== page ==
CNN's monthly feature show Revealed follows Turner Prize-winner sculptor Anish Kapoor as he installs an exhibition at Guggenheim Museum in Bilbao.
London, England (CNN) -- Few artists have engaged with the public realm in recent years as convincingly as Turner Prize-winner Anish Kapoor.
Often blurring the boundaries between sculpture and architecture, Kapoor's exuberant and bold creations have excited the minds of both critics and the public alike, making him one of the most important artists to have emerged in the last decades.
But when asked about the meaning of his art and who it is for, Kapoor emphatically dismisses notions of greatness.
"It's useless, it's for no one!" he told CNN. "In the end, I'm extremely fortunate to be in a situation where people appear to want to look at what I do."
And people are looking: since the early 1980s, viewers in their thousands have flocked to museum halls and public spaces across the world to see Kapoor's captivating creations.
Last year, Kapoor became the first living artist to exhibit his works in the whole of London's Royal Academy. More recently, he was commissioned to produce a spiralling 115-meter-high tower to mark the 2012 Olympics in the UK capital.
And as more commissions keep pouring in, Kapoor, who has famously declared that he has "nothing to say" with his art, is likely to continue exciting people's imagination for years to come.
Kapoor spoke to CNN's Revealed about money, India and celebrities.
CNN: Why and when did you decide to become an artist?
Anish Kapoor: I spent my youth and teenage years, even as a child really, making things but I never thought that I ought to be an artist. But somehow when I was 17 it felt as if that was a decision I was ready for.
CNN: Do you want to get away from associations to India in your work?
AK: I'm Indian, I grew up there, it obviously is important to me but I have no wish to make Indian art; I want it to reach as far as it can. Inevitably, there will be things in it that one might read, or want to see, as having roots in my origins but I hope it goes way beyond that.
CNN: Is it pointless to look at you in the context of the history of art?
AK: We all are children of our time, we can't be anything else. Art history will take care of itself, what one has to do is get on and make the work. The most difficult challenge is not "how is it going to live in art history?" but "how can one challenge oneself to be a deeper, more poetic, more poignant artist." To invent and reinvent the language that one is given. That's a huge challenge.
CNN: You say you aren't trying to say anything, how should we interpret that statement?
AK: The studio is the place in which things get discovered. It's more like a laboratory and less like a place of manufacture. If one comes to that process with preconceptions about what one has to say and how one has to say it, all you affect is the stumbling upon what there is to say.
I prefer the view that says that I don't have an agenda and try to leave the space open for what comes out of this experimentation. Somehow, what comes out can be taken seriously and it's in that process that one hopes to reach a meaning, however big or small.
CNN: Is your interpretation of the work more important than the next person's?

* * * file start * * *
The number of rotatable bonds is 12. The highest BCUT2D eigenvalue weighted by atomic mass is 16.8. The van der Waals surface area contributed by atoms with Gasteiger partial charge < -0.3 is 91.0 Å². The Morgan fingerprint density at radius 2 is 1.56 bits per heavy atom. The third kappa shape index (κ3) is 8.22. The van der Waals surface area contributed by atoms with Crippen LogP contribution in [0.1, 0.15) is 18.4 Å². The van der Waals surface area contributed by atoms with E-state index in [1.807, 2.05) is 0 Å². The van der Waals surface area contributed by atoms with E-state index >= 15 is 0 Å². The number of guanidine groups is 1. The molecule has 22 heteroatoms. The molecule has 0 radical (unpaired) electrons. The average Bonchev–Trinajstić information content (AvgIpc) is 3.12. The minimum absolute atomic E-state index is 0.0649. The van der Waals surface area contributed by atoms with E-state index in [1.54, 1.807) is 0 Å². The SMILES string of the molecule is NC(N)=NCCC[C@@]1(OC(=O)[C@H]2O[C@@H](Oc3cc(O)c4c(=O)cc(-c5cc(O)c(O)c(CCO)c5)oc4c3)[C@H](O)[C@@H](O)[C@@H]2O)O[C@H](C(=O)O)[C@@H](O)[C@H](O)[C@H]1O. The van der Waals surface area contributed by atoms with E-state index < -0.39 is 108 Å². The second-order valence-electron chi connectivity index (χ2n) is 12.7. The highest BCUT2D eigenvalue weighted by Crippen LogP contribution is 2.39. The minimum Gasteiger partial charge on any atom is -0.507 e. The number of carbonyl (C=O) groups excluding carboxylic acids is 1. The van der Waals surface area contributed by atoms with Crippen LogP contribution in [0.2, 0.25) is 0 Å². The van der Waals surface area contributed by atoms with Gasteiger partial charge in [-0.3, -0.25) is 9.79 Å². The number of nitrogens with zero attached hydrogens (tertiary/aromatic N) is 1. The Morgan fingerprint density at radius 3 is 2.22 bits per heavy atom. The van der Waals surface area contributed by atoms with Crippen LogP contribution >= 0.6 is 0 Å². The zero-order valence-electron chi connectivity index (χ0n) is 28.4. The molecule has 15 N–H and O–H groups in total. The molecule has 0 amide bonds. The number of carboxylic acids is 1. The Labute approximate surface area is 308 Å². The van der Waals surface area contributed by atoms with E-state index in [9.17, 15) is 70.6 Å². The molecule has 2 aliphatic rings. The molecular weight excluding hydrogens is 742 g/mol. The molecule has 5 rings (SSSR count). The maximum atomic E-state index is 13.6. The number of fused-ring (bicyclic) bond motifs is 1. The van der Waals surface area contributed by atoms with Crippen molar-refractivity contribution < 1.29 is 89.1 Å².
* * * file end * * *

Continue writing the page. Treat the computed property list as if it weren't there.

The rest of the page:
AK: We all look at things with our own baggage, there's no such thing as an unencumbered view. All of us look with a history, and the interesting thing about contemporary, particularly abstract, art is that it can allow those prior histories to find a place in the act of looking.
CNN: What's the relationship between money and large-scale art?
AK: First of all let me say scale is a tool of sculpture, it's a very, very difficult thing to handle and provided one doesn't let it run away, it can be very powerful. So it's a tool I'm interested in. It can make your jaw drop and that's kind of an interesting human reaction.
Obviously, big things are expensive to do but then sometimes small things are expensive to do. One has to have a relatively sophisticated attitude to money, it costs money to make things and that's the way of the world.
CNN: How aware are you of your stature?
AK: One has to continually remind oneself of a few key things. One of them is try never to believe the bullshit about yourself, the other is making work is always a challenge and when it stops being a challenge it's not worth doing anymore. So, the measure always is in terms of what one's done before, and how one can remain somehow true to himself and creative.
CNN: Do you enjoy being a name and a public figure?
AK: We live in a celebrity culture, in which most people who are kind of celebrities do nothing of any interest to anybody. Artists shouldn't be celebrities, we're people who make things.
One has to come into the studio and get on with it. I lead, in a way, quite a quiet life, in which I spend probably way too much time in the studio.
CNN: Who is this work really for?
AK: It's useless, it's for no one! I don't think it's for anyone or anything really; in the end, I'm extremely fortunate to be in a situation where people appear to want to look at what I do.
An artist affords themselves the luxury of entering dialogue with themselves about a whole series of pre-occupations, in the hope that if one does that deeply enough it'll have a resonance with the viewer.
Teo Kermeliotis contributed to this report.